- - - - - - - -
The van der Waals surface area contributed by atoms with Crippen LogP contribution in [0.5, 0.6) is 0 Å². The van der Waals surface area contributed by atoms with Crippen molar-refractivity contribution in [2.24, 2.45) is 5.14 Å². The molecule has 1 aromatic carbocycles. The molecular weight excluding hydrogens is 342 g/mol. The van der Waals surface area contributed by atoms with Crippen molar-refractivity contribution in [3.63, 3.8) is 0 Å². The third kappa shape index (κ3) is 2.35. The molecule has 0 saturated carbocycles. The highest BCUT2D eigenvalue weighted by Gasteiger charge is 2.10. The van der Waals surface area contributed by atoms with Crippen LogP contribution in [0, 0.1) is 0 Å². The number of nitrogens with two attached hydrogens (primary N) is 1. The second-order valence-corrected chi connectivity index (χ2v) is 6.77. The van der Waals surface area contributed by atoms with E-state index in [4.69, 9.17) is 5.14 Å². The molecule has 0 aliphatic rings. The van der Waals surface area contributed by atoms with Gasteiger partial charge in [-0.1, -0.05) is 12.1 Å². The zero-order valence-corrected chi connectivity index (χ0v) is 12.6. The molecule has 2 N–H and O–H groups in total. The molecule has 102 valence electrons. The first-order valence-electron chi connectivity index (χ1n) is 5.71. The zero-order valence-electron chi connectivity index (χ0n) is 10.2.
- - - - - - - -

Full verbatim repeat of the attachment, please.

The van der Waals surface area contributed by atoms with Crippen LogP contribution in [0.5, 0.6) is 0 Å². The van der Waals surface area contributed by atoms with Crippen molar-refractivity contribution in [2.24, 2.45) is 5.14 Å². The molecule has 1 aromatic carbocycles. The molecular weight excluding hydrogens is 342 g/mol. The van der Waals surface area contributed by atoms with Crippen molar-refractivity contribution in [3.63, 3.8) is 0 Å². The third kappa shape index (κ3) is 2.35. The molecule has 0 saturated carbocycles. The highest BCUT2D eigenvalue weighted by Gasteiger charge is 2.10. The van der Waals surface area contributed by atoms with Crippen LogP contribution in [0, 0.1) is 0 Å². The number of nitrogens with two attached hydrogens (primary N) is 1. The second-order valence-corrected chi connectivity index (χ2v) is 6.77. The van der Waals surface area contributed by atoms with E-state index in [4.69, 9.17) is 5.14 Å². The molecule has 0 aliphatic rings. The van der Waals surface area contributed by atoms with Gasteiger partial charge in [-0.1, -0.05) is 12.1 Å². The zero-order valence-corrected chi connectivity index (χ0v) is 12.6. The molecule has 2 N–H and O–H groups in total. The molecule has 102 valence electrons. The first-order valence-electron chi connectivity index (χ1n) is 5.71. The zero-order valence-electron chi connectivity index (χ0n) is 10.2.